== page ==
Because seat belts made people feel safer, they drove just a little more recklessly.

True, the probability of dying in a car crash went down, if you were in a crash, because wearing a seat belt definitely helps you survive a typical accident. However, the states that passed the seat belt legislation saw an increase in rates of traffic accidents. Because people felt safer, they drove just a little more recklessly. No individual driver wakes up and says, “I’m going to get in a fender bender today,” but with millions of people driving hours per day, 365 days per year, we will definitely see more accidents in the aggregate if people are even slightly more aggressive on the margin.

Peltzman found that total fatalities were about the same. The death rate for motorists crept down, but this was offset by a higher death rate among pedestrians and cyclists hit by cars. Some groups obviously did not benefit from the higher prevalence of seat belt usage.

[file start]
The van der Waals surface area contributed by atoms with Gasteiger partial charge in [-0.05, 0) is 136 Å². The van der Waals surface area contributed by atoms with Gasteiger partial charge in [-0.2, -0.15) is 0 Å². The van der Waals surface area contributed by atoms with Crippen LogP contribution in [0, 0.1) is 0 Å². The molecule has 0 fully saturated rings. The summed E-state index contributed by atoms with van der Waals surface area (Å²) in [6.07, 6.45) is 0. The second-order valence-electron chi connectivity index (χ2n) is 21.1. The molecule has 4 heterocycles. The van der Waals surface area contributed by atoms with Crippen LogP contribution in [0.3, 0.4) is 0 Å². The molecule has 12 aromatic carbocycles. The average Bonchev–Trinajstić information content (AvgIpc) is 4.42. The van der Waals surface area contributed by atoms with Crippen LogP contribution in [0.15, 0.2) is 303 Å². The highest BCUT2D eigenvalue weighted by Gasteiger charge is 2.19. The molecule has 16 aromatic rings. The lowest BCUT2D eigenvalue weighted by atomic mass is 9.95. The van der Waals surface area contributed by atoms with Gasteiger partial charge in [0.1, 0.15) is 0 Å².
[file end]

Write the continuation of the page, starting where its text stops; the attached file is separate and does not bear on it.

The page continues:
3. Stricter Vehicle Fuel Economy Mandates Do Little for the Environment

The federal government imposes minimum corporate average fuel economy (CAFE) standards on certain vehicles. Some states wanted to “do more” for the environment, so they passed tighter mandates. In other words, states like California imposed higher mile-per-gallon requirements on cars sold in California than the federal government insisted on.